Toronto

Ontario aims for tougher tow-truck rules

Ontario's Liberal government is aiming to crack down on unscrupulous tow-truck drivers and asking for the public's input about proposed new rules.

Government seeks public's input, says some industry practices boost insurance rates

The Ontario government says some towing industry practices are boosting auto insurance rates. (The Canadian Press)

Ontario's Liberal government is aiming to crack down on unscrupulous tow-truck drivers and asking for the public's input about proposed new rules.

The government says towing costs are partly to blame for high auto insurance rates.

The new rules would aim to stop tow truck drivers from taking disabled vehicles to their preferred garage, and getting an under-the-table kickback in return.

The government is also proposing to force towing companies to post their fees publicly and give customers a written quote before transporting any vehicle.

"One of the aspects around fraud in the auto industry is around services provided by towing," Consumer Services Minister David Orazietti, although he also said most towing companies are ethical.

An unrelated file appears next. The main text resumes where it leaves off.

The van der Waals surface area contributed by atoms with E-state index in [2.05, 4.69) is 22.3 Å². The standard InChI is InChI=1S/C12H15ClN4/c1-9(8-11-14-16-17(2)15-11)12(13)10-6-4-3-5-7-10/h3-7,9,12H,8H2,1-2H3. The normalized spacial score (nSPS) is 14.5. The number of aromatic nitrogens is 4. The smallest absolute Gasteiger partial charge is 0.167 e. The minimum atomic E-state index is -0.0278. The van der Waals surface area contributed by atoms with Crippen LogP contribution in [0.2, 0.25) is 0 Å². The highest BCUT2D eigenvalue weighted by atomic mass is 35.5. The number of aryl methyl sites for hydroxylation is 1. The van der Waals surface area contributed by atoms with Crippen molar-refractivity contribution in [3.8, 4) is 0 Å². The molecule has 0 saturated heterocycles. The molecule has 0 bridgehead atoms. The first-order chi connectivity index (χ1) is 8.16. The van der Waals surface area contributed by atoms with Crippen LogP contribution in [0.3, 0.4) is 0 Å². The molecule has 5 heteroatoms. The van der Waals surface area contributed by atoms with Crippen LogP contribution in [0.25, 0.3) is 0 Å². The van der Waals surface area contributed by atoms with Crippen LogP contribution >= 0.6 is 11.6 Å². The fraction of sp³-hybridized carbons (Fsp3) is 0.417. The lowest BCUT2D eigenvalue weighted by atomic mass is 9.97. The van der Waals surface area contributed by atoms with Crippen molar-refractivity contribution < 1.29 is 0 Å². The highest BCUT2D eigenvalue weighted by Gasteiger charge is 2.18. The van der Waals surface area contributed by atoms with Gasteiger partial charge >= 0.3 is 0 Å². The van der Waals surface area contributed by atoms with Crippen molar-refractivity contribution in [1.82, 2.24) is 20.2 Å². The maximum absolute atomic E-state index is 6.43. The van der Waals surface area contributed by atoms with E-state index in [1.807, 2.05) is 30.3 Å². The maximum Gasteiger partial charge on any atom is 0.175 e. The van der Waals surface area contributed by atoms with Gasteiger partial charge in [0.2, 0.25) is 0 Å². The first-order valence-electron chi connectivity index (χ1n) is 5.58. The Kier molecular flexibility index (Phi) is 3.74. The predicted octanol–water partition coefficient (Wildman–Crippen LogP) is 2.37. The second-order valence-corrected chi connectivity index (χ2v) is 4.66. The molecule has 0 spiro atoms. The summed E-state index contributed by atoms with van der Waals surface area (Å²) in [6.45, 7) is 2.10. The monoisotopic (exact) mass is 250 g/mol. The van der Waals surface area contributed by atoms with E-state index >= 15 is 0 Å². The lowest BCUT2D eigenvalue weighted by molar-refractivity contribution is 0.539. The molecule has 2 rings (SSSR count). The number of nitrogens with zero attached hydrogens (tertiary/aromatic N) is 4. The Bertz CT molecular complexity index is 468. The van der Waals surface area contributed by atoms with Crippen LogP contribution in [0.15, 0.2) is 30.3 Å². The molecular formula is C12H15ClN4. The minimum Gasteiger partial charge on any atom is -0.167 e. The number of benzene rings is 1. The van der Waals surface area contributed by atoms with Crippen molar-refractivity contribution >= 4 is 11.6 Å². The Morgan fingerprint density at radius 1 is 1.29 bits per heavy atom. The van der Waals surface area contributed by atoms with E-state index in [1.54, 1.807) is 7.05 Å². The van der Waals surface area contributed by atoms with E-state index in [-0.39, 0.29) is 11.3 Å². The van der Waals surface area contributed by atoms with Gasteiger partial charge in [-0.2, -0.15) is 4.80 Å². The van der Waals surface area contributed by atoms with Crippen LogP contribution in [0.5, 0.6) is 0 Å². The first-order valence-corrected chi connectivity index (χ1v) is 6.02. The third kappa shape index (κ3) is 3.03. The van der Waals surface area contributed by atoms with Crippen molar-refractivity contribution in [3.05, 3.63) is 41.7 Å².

But he said some companies make a little extra money by towing damaged cars to their storage lots, and not informing the owner for weeks.

"It adds to ultimately the cost that the insurance company needs to pay out, which has the effect of driving rates up for all Ontarians," said Orazietti.

The government has started asking for comments on the proposed new rules online. Orazietti said the government wants to "gather general feedback from Ontarians who may have had an experience with the towing industry."

You can take part in the survey here. Comments will be accepted until the end of October. The new rules could take affect as soon as next year. 

About the Author

Mike Crawley

Provincial Affairs Reporter

Mike Crawley is provincial affairs reporter in Ontario for CBC News. He has won awards for his reporting on the eHealth spending scandal and flaws in Ontario's welfare-payment computer system. Before joining the CBC in 2005, Mike filed stories from 19 countries in Africa as a freelance journalist and worked as a newspaper reporter in B.C.

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